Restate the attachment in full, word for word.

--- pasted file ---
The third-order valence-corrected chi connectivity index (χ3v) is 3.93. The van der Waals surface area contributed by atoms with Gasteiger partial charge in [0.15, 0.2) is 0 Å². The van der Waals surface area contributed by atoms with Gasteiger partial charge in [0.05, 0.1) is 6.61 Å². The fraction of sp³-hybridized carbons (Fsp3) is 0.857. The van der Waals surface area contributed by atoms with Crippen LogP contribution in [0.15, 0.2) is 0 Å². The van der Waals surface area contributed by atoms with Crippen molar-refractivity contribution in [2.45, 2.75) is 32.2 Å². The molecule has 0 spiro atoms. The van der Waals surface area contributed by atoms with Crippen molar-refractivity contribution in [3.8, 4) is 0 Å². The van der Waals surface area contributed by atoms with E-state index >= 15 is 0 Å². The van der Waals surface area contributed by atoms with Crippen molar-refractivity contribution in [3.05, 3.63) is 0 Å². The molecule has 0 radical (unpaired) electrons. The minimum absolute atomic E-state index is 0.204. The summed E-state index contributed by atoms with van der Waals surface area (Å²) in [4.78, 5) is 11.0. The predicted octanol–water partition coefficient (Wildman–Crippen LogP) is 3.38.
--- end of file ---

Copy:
The third-order valence-corrected chi connectivity index (χ3v) is 3.93. The van der Waals surface area contributed by atoms with Gasteiger partial charge in [0.15, 0.2) is 0 Å². The van der Waals surface area contributed by atoms with Gasteiger partial charge in [0.05, 0.1) is 6.61 Å². The fraction of sp³-hybridized carbons (Fsp3) is 0.857. The van der Waals surface area contributed by atoms with Crippen LogP contribution in [0.15, 0.2) is 0 Å². The van der Waals surface area contributed by atoms with Crippen molar-refractivity contribution in [2.45, 2.75) is 32.2 Å². The molecule has 0 spiro atoms. The van der Waals surface area contributed by atoms with Crippen molar-refractivity contribution in [3.8, 4) is 0 Å². The van der Waals surface area contributed by atoms with E-state index >= 15 is 0 Å². The van der Waals surface area contributed by atoms with Crippen molar-refractivity contribution in [3.05, 3.63) is 0 Å². The molecule has 0 radical (unpaired) electrons. The minimum absolute atomic E-state index is 0.204. The summed E-state index contributed by atoms with van der Waals surface area (Å²) in [4.78, 5) is 11.0. The predicted octanol–water partition coefficient (Wildman–Crippen LogP) is 3.38.